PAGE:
◆ In 1967, the 192-page book Did Man Get Here by Evolution or by Creation? was published by Jehovah’s witnesses. It has since circulated to the number of almost 20 million copies, in 13 languages. Harvard geology teacher Stephen Jay Gould, writing in Natural History magazine, thus rightly says that it “may well be the most widespread antievolutionary document of modern times.”—June-July 1974, p. 22.
Church and State
◆ The recently appointed Archbishop of Canterbury, Donald Coggan, now heads the (Episcopalian) Anglican Church of England. Embarrassingly, a Methodist appointed him! Why? That is the religion of England’s prime minister, Harold Wilson, whose duty it is to make such appointments.
◆ Hawaii’s Chinese are indignant at the recent U.S. ban on the use of fireworks. The Hawaii State Attorney General’s office argues that firecrackers in Chinese religious ceremonies are deserving of constitutional protection. “The absence of loud noises and smoke produced by fireworks which serve to purify the area, cleanse people’s souls, ward off evil spirits and invite the beneficent gods,” it was claimed, “would render innumerable Chinese ceremonies and religious practices meaningless or tainted.” The ban was temporarily postponed.
◆ An American ice-hockey coach visiting Moscow learned that Soviets are very serious about the sport. Their “scientific” approach includes “blood withdrawal and reinjection for added stamina.” The blood is withdrawn “until the body replaces it.” Then they “inject the original blood right back in” on the theory that with more blood “your heart doesn’t work as hard and you don’t tire so quickly.” Possible side effects are still being studied.
◆ The Chinese are constructing an underground tunnel system that the head of an Indian goodwill delegation says “makes the Great Wall of China look like a toy castle.” Fear of Soviet attack is said to be the motive. The tunnels visited by the Indian group in a northeast China city reportedly can contain its entire population of one million. They include shops, schools, factories and decontamination plants to deal with nuclear fallout. The tunnels have also been observed in other major cities.
◆ Since 1968 the United Methodist Church in America has lost about one million members! At their Central Illinois Conference annual meeting, a former head of the church’s membership movement offered as one explanation: “The purpose of the church is to meet the needs of its membership . . . [to] show human concern and real love for people. We just haven’t done it.”
“God Save the Kung”
◆ Under this motto students of the controversial Swiss Catholic theologian Hans Kung will protest if he is condemned by Rome for his stand against papal infallibility. A three-year secret investigation of his book on the subject has been held before the Sacred Congregation for the Doctrine of the Faith (formerly known as the Inquisition). Tübingen University canon law professor J. Neumann calls the secret procedures without the right of self-defense a “modernized Inquisition.”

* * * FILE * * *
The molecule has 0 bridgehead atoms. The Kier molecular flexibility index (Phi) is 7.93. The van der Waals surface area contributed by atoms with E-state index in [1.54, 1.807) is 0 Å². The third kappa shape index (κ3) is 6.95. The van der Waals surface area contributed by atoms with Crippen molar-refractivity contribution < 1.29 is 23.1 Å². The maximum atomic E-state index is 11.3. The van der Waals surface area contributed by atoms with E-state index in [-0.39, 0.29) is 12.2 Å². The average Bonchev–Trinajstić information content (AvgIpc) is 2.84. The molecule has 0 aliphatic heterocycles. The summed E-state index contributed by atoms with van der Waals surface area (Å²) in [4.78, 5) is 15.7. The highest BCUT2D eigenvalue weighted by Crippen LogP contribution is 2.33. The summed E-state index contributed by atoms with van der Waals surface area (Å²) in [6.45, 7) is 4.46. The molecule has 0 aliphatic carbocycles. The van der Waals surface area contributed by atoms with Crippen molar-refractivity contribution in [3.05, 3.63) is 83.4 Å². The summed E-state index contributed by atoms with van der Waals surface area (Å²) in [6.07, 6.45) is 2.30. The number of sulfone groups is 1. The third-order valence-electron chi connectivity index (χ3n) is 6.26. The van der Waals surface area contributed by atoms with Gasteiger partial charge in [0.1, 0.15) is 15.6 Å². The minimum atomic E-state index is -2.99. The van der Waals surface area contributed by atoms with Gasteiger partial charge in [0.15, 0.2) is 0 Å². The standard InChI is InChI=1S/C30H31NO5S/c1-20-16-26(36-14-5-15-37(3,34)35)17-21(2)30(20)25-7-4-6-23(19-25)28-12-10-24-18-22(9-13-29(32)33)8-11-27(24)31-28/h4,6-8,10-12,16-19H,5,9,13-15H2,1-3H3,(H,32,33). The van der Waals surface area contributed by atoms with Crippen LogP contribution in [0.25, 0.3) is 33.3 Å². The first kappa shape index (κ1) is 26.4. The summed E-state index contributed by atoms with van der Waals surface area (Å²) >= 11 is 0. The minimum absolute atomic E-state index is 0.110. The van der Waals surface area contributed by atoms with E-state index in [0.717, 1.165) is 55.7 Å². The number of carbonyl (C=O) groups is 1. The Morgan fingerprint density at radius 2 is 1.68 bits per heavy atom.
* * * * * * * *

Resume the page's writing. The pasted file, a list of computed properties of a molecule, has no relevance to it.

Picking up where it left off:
Can They Catch Up?
◆ The U.N.’s first “World Housing Survey” reports that the world’s gap between houses needed and houses built is increasing by 4-5 million each year in urban areas alone. The survey attributes this “alarming rate” of decay to governmental failure to understand the movement to the cities as well as the lack of building technology and skilled labor.
“Asking for More”
◆ “Of course we’re after money and we’re going to be asking for more,” says the head of Canada’s largest Protestant denomination, the United Church. The money, he asserts, is for helping “a needy and hungry world.” No mention of spiritual help was reported in the Toronto Star article, but he did say: “Of course, we’re getting into political matters because it’s not possible to lift ourselves privately to God.” But has church politics ever ‘lifted anyone publicly to God’?
◆ The eastern U.S. and Europe are experiencing rainfall 100 to 1,000 times more acidic than normal! Ironically, some of this increase is attributed to the use of antipollution devices. They filter out solid particles that scientists believe are capable of neutralizing the acid that forms when the remaining gases are discharged from chimneys high into the air. In extreme cases, researchers found the rain to be as acidic as lemon juice! Damage to forest growth, outdoor structures and water life is said to be the probable result.
Is It Necessary?
◆ Of the 40,000 American women who undergo hysterectomies for benign tumors each year, Family Health magazine reports that a “considerable number” may not be necessary. Benign tumors called “myomas” can often be removed by local “myomectomies” rather than complete removal of the reproductive organs, asserts the article. Dr. Francis M. Ingersoll, professor of gynecology at the Harvard Medical School, says: “Many medical students, residents, and even some practicing physicians are simply unaware that there is a surgical alternative to hysterectomy.”
◆ The scheduled 1,805-foot height of the new Toronto transmission tower produced some construction problems. The earth’s rotation caused the tower to twist counterclockwise during the record 1,464-foot concrete pour. Cables on the forms had to be continually adjusted to pull it back in line. When completed, its height will surpass the present free-standing record holder in Moscow by 57 feet. Still taller is a 2,108-foot antenna in Poland, but it is supported by guy wires.